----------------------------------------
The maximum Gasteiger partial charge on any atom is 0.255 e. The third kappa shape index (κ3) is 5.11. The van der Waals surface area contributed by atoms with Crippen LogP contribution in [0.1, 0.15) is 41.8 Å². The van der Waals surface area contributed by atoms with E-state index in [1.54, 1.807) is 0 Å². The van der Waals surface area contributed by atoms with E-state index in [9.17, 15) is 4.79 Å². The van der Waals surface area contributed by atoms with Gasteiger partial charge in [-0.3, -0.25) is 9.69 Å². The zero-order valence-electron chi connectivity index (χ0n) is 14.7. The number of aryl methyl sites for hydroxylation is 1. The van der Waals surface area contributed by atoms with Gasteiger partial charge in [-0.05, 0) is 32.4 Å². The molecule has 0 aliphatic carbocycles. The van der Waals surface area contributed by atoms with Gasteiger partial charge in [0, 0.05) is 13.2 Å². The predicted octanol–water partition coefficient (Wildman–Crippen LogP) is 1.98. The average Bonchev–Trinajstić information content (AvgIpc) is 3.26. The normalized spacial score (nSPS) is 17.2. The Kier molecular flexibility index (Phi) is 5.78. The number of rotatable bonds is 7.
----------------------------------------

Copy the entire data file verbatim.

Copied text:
The maximum Gasteiger partial charge on any atom is 0.255 e. The third kappa shape index (κ3) is 5.11. The van der Waals surface area contributed by atoms with Crippen LogP contribution in [0.1, 0.15) is 41.8 Å². The van der Waals surface area contributed by atoms with E-state index in [1.54, 1.807) is 0 Å². The van der Waals surface area contributed by atoms with E-state index in [9.17, 15) is 4.79 Å². The van der Waals surface area contributed by atoms with Gasteiger partial charge in [-0.3, -0.25) is 9.69 Å². The zero-order valence-electron chi connectivity index (χ0n) is 14.7. The number of aryl methyl sites for hydroxylation is 1. The van der Waals surface area contributed by atoms with Gasteiger partial charge in [-0.05, 0) is 32.4 Å². The molecule has 0 aliphatic carbocycles. The van der Waals surface area contributed by atoms with Gasteiger partial charge in [0, 0.05) is 13.2 Å². The predicted octanol–water partition coefficient (Wildman–Crippen LogP) is 1.98. The average Bonchev–Trinajstić information content (AvgIpc) is 3.26. The normalized spacial score (nSPS) is 17.2. The Kier molecular flexibility index (Phi) is 5.78. The number of rotatable bonds is 7.